Oil company working in Ghana's waters. Ghana is counting on increased oil revenues to boost its economic growth and drive development in other sectors to create wealth for its people / Photo: Tullow Oil

International court favours Ghana in maritime border dispute with C么te d鈥業voire

Ghana wins three-year case as the International Tribunal of the Law of the Sea rules that it did not violate the rights of its neighbour in oil exploration, report Emma Farge and Kwasi Kpodo.

The International Tribunal for the Law of the Sea, sitting in Hamburg, Germany, on Saturday drew an ocean boundary favouring Ghana in a dispute with its neighbour C么te d鈥業voire, opening the way for development drilling to resume on Ghana鈥檚 multi-billion dollar TEN deepwater oil and gas project.

The decade-old row between the two West African neighbours has slowed the development of oil fields and at times soured relations between the two oil producers, who also together grow 60 per cent of the world鈥檚 cocoa.

鈥淭he Special Chamber unanimously finds that Ghana did not violate the sovereign rights of C么te d鈥業voire,鈥 said Judge Boualem Bouguetaia, President of the Special Chamber.

An official at the court said that the boundary delineated by the tribunal did not correspond with the claim of either party. However, the angle appeared to be very close to the line claimed by Ghana and politicians welcomed the news.

鈥淭he judgment is very consistent with Ghana鈥檚 position all along and so we are thankful to God,鈥 Vice President Mahamudu Bawumia said on local television on Saturday, describing the dispute as 鈥渇riendly and brotherly鈥.

Ivorian officials were not immediately available to comment.

鈥…We can now restart work on the additional drilling planned as part of the TEN fields鈥 plan of development and take the fields toward their full potential,鈥 said Paul McDade, chief executive of London-listed oil company Tullow Oil, the lead operator of the project.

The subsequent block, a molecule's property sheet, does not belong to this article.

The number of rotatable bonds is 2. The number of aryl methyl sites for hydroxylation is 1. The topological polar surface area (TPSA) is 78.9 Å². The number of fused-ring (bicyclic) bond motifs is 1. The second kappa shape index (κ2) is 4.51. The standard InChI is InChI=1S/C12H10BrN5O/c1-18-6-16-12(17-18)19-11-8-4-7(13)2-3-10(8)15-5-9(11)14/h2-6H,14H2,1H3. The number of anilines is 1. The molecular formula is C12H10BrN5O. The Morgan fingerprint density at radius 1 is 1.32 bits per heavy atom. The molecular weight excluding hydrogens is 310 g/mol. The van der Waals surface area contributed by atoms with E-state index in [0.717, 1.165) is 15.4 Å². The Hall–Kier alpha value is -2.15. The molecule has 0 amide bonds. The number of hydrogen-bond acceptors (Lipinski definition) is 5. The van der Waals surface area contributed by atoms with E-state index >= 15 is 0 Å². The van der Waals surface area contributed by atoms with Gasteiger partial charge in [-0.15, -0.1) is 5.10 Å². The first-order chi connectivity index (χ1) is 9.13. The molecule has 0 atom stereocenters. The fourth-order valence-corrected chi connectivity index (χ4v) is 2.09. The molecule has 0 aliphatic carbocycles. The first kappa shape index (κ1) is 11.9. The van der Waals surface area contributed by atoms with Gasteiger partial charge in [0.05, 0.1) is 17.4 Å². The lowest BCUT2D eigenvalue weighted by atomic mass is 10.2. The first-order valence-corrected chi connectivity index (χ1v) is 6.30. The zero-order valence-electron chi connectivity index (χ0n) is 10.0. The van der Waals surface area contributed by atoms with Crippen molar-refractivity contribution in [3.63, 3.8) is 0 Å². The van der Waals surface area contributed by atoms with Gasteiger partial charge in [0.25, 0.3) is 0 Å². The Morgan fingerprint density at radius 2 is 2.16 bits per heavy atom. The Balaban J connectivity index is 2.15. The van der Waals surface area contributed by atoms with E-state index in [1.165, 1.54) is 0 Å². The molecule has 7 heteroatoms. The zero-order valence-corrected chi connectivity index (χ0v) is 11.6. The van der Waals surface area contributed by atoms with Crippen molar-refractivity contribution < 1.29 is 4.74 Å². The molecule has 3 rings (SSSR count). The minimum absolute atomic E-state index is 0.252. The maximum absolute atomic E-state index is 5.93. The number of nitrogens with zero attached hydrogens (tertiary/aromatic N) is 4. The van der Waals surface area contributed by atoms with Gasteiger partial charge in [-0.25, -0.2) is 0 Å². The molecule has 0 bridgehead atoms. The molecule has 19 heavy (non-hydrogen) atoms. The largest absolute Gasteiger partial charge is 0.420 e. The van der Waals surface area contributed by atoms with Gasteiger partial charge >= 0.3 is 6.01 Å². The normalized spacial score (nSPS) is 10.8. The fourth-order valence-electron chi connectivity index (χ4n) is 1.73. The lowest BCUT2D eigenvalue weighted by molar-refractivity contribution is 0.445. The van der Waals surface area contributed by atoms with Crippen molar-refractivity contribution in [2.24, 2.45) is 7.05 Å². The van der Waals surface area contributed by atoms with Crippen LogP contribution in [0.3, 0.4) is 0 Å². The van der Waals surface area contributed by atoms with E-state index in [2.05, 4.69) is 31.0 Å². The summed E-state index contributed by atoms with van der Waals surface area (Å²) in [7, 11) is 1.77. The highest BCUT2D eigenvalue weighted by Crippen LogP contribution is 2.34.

Officials of the International Tribunal of the Law of the Sea in a group photo with members of Ghana鈥檚 delegations after the verdict announcement yesterday in the German city of Hamburg / Photo: ITLOS

Tullow said in a statement it now expected to resume drilling around the end of the year, which would allow production to start to increase toward the full capacity of the floating production, storage and offloading vessel of 80,000 barrels per day (bpd) from around 50,000 bpd currently.

Kosmos Energy, Anadarko Petroleum Corporation, Ghana National Petroleum Corporation and PetroSA also have stakes in the TEN project.

The ruling, while expected since Ghana鈥檚 claim was based on the customary equidistant line, comes as a huge relief for Ghana which is counting on oil revenues to boost its economic growth back to the levels hit before a 2014 fiscal crisis.

C么te d鈥業voire had been seeking compensation for oil field developments in the area but the tribunal rejected its claim.

Analysts had predicted that a loss for Ghana would have resulted in complicated contract renegotiations and loss of significant revenue that could worsen the economy, dogged by high public debt. Tullow has said it has already invested around $4 billion in the TEN project.

Ghana, also Africa鈥檚 second largest gold producer, discovered oil in 2007, prompting its western neighbour which had been pumping oil for decades to revive a claim to some of its territorial waters. Several rounds of talks failed to result in a deal on the border which, like many other African sea borders, had until now never officially been set.

漏 Reuters

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